• Retail electric providers (REP) purchase wholesale energy, and resell it to homes and businesses in the form of electricity plans.
  • Transmission and distribution utilities (TDU) such as Oncor and CenterPoint are in charge of the grid. Each TDU is assigned a service territory, and their fees are added to all electricity plans.
  • TDU charges can be described as “shipping costs” in the electric power industry. You purchase energy from a retail electric provider, but the local utility company charges a fee to bring that energy to your property.

The main advantage of having a deregulated energy sector is being able to choose your provider. Some states have deregulated electricity, others have deregulated natural gas, and others have deregulated both services.

Electricity Deregulation in the United States

On November 9, 1965, there was a massive blackout that affected the northeastern USA and southeastern Ontario in Canada. The incident left 30 million people without electricity for 13 hours, and the National Electric Reliability Council (NERC) was created to prevent similar blackouts in the future.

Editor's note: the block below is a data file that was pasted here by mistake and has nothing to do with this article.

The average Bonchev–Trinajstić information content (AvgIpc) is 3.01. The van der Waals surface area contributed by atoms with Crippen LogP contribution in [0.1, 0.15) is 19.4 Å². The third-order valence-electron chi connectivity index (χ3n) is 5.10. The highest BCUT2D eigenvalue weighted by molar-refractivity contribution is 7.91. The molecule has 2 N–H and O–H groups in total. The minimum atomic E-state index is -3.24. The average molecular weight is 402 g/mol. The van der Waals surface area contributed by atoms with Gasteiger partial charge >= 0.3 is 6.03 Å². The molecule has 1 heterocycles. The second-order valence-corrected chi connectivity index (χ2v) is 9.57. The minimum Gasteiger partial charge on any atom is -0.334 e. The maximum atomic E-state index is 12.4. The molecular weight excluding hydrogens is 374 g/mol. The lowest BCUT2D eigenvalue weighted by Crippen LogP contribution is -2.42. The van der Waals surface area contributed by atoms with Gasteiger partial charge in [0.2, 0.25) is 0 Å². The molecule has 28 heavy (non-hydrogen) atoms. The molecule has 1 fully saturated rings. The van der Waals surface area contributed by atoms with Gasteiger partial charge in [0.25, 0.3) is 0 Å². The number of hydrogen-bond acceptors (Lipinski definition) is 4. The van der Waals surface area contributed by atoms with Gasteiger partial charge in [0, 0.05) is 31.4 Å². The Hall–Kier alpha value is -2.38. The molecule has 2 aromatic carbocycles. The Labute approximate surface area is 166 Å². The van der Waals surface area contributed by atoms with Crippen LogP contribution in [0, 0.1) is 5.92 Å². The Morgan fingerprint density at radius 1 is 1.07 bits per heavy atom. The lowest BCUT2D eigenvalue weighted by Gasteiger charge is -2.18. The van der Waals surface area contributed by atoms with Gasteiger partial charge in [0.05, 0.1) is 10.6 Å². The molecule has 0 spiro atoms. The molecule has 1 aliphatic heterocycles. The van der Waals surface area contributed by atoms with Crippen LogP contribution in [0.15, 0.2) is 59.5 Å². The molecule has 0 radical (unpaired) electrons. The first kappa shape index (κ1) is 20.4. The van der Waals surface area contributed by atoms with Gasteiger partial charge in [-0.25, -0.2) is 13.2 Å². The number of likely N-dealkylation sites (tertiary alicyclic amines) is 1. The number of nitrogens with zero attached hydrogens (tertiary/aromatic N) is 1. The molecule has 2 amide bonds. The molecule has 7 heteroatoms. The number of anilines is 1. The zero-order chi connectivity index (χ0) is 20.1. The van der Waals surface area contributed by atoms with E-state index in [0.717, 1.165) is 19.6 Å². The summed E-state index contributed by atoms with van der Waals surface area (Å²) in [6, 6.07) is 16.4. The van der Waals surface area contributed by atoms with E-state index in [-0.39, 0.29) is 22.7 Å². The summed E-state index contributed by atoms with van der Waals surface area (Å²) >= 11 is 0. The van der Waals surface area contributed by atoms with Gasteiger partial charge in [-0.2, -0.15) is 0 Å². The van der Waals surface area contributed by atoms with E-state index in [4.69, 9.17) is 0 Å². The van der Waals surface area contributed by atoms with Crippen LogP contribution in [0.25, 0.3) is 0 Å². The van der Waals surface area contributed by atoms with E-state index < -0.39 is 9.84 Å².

NERC divided the US electricity grid into 10 regions, which were managed separately to improve reliability. However, this also meant that a single company was in charge of the power supply for each region, creating monopolies. The goal of electric deregulation has been to create competition in the power industry, lowering electricity prices, but it must be managed correctly:

Some states have transitioned to a deregulated electric sector with success, while others have faced significant challenges in the process. When done right, deregulation leads to a wide selection of electricity plans for consumers, letting them choose the best option according to their consumption. Deregulation offers the following benefits: